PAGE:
Monday, January 28, 2013

Inscriptions of Book-Owners Past

Having acquired most of my current book collection from public library used sales, garage sales, rummage sales, etc., a lot of my books hold secrets of their previous owners.  Bookmarks (or slips of paper such as receipts doubling as bookmarks), free bookplates (I received about a dozen complimentary Ex Libris stickers for never joining the Readers Digest Book Club), and inscriptions of strangers’ names are among the surprises I’ve found in used books.

Whenever I receive a book as a gift (which is quite often…although not as often as I would like…hint hint), I like to ask the giver to inscribe my name, their name, and the date on the front page for posterity.  It seems a shame, then, that there are so many used books which once belonged to someone else whose name is now meaningless to me. 

Part of me views these books as MINE, since I paid for them (and they were most likely donated to the library booksale of the owner’s free will).  But another part of me can’t help but feel I am a mere curator of lost possessions, a foster-owner of orphaned tomes.

So in honor of those readers who came before me, here is a list of (some) of the inscriptions found inside the covers of my library.  The names have been changed to protect the innocent, and also to protect me from having to return any books, should a reader recognize his name and want his copy of Silas Marner back.*

  • The Princess by Tennyson: From Wave (?) 1888
  • Caesar’s Gallic War: $2.45 Marquette U. Book Store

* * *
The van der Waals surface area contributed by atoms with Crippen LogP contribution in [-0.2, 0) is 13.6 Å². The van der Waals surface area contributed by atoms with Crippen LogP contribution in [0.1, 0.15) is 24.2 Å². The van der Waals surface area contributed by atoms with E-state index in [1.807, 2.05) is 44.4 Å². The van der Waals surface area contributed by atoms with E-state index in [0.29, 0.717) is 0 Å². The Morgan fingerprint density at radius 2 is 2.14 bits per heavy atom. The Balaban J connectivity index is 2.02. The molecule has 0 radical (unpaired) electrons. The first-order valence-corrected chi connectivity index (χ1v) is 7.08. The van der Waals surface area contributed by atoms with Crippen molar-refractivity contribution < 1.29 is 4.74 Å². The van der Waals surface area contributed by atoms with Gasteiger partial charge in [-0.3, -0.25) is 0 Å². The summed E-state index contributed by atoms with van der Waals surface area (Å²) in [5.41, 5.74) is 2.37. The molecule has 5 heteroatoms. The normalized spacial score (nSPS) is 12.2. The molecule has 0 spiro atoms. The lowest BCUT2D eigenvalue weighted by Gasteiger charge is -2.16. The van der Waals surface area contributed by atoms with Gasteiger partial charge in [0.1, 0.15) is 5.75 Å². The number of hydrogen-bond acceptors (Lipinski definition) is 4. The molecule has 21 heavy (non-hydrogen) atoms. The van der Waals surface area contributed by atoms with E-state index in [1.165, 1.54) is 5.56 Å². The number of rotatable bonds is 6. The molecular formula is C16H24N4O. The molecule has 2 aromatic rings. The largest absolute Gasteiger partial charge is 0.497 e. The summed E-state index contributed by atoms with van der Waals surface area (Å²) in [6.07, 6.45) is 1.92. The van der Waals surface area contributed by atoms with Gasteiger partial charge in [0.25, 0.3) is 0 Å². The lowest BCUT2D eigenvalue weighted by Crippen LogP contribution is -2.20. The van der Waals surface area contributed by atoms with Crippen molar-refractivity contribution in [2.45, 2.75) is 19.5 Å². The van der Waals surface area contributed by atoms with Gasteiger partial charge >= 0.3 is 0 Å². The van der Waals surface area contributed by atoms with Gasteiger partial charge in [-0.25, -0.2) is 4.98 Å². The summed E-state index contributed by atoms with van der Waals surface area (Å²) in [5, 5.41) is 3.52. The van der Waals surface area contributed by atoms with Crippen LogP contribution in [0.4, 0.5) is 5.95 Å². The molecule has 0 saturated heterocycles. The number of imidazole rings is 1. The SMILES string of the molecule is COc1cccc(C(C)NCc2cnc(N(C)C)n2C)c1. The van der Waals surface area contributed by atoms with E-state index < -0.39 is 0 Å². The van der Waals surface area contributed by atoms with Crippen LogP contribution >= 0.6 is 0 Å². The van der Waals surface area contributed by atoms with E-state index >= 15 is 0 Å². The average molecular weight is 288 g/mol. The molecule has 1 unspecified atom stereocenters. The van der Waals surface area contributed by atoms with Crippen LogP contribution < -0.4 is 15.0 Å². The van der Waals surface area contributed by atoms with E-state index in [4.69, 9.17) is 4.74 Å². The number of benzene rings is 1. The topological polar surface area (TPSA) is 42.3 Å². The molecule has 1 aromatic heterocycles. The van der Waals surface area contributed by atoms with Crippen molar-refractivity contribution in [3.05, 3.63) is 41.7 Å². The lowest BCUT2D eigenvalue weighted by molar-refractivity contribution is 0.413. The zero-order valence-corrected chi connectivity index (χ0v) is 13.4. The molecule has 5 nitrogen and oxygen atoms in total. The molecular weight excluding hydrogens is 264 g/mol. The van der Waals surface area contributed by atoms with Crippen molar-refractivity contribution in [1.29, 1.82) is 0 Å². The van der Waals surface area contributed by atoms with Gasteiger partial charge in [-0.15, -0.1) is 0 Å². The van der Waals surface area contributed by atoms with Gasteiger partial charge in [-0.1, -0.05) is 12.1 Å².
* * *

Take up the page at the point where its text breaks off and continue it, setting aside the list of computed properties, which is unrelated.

• Minor Victorian Poets: Novel = attempts to develop character.  3+4 chap of Thorundyke (?)
  • The Works of Dumas: 25 C.
  • Milton’s Complete Poems: DCC Library Acc# 3224
  • Silas Marner: Jane Jones 1912 from George
  • A Child’s History of EnglandMerry Christmas from Auntie Dec 25 1902
  • The Decline and Fall of the Roman Empire: Frederick W. Rockford  February, 1940
  • Idylls of the King: Steve Riley from “Skipper” Christmas 1946
  • Alexander and the Terrible, Horrible, No Good, Very Bad Day: Happy Birthday, Tom!  I hope you like these books as much as I do!  These are some of my favorites!  Ann and John
And probably the saddest, most beautiful inscription, from Tennyson’s Poems:
 (A pressed flower was right inside the cover; I’m not sure what type it is, but it’s a light pink)
Miss Moller A. Gibson, compliments of J.P.S. (this was in pencil, and then the handwriting changes and the rest is written with an old-fashioned ink pen)
In loving remembrance of dear sister Mary who esteemed you as one of her dear friends.
Grand Blanc
June 1st 1901
S.J.G.

For further reading of other people’s private thoughts, try looking into The Book Inscription Project’s website.

When doing my personal research for this post, I found that mostly older books had more than a name written on the flyleaf.  This is a shame.  Books leave their marks on us, there is no reason why we shouldn’t reciprocate, even in a small way.  So I challenge you: look at your own bookshelves.  Are there any remnants of readers past in your used books?  And next time you give someone a book as a gift, what words will you share just inside the front cover?

*Finders keepers, losers weepers.

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